To make sure your NGINX Ingress Controller pods reach the Ready state, you’ll need to create custom resource definitions (CRDs) for various components. Alternatively, you can disable this requirement by setting the -enable-custom-resources command-line argument to false.

Core custom resource definitions

  1. Create CRDs for VirtualServer and VirtualServerRoute, TransportServer, and Policy:

    kubectl apply -f common/crds/k8s.nginx.org_virtualservers.yaml
    kubectl apply -f common/crds/k8s.nginx.org_virtualserverroutes.yaml
    kubectl apply -f common/crds/k8s.nginx.org_transportservers.yaml
    kubectl apply -f common/crds/k8s.nginx.org_policies.yaml

Optional custom resource definitions

  1. (Optional) For TCP and UDP load balancing, create a cCRD for GlobalConfiguration:

    kubectl apply -f common/crds/k8s.nginx.org_globalconfigurations.yaml
  2. (Optional) For the NGINX App Protect WAF module, create CRDs for APPolicy, APLogConf and APUserSig:

    kubectl apply -f common/crds/appprotect.f5.com_aplogconfs.yaml
    kubectl apply -f common/crds/appprotect.f5.com_appolicies.yaml
    kubectl apply -f common/crds/appprotect.f5.com_apusersigs.yaml
  3. (Optional) For the NGINX App Protect DoS module, create CRDs for APDosPolicy, APDosLogConf and DosProtectedResource:

    kubectl apply -f common/crds/appprotectdos.f5.com_apdoslogconfs.yaml
    kubectl apply -f common/crds/appprotectdos.f5.com_apdospolicy.yaml
    kubectl apply -f common/crds/appprotectdos.f5.com_dosprotectedresources.yaml

Deploy NGINX Ingress Controller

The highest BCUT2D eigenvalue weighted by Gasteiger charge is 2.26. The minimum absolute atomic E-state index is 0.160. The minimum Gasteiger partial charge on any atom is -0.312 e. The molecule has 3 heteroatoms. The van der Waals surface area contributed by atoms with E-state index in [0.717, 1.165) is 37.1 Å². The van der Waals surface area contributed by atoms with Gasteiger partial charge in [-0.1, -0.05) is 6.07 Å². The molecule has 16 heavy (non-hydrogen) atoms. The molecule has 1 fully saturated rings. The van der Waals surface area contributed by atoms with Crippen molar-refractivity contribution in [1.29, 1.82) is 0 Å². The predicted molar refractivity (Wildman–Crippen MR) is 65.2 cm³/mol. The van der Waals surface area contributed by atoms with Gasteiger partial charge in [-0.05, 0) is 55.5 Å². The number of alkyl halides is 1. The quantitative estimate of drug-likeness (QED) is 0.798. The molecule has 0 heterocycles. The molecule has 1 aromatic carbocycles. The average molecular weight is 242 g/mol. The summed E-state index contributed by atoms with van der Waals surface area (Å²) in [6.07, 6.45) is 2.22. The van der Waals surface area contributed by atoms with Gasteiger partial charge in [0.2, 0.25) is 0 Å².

You have two options for deploying NGINX Ingress Controller:

  • Deployment. Choose this method for the flexibility to dynamically change the number of NGINX Ingress Controller replicas.
  • DaemonSet. Choose this method if you want NGINX Ingress Controller to run on all nodes or a subset of nodes.

Before you start, update the command-line arguments for the NGINX Ingress Controller container in the relevant manifest file to meet your specific requirements.

Using a Deployment

For additional context on managing containers using Kubernetes Deployments, refer to the official Kubernetes Deployments documentation.

When you deploy NGINX Ingress Controller as a Deployment, Kubernetes automatically sets up a single NGINX Ingress Controller pod.

  • For NGINX, run:

    kubectl apply -f deployment/nginx-ingress.yaml
  • For NGINX Plus, run:

    kubectl apply -f deployment/nginx-plus-ingress.yaml

    Update the nginx-plus-ingress.yaml file to include your chosen image from the F5 Container registry or your custom container image.

Using a DaemonSet

For additional context on managing containers using Kubernetes DaemonSets, refer to the official Kubernetes DaemonSets documentation.

When you deploy NGINX Ingress Controller as a DaemonSet, Kubernetes creates an Ingress Controller pod on every node in the cluster.

  • For NGINX, run:

    kubectl apply -f daemon-set/nginx-ingress.yaml
  • For NGINX Plus, run:

    kubectl apply -f daemon-set/nginx-plus-ingress.yaml

    Update the nginx-plus-ingress.yaml file to include your chosen image from the F5 Container registry or your custom container image.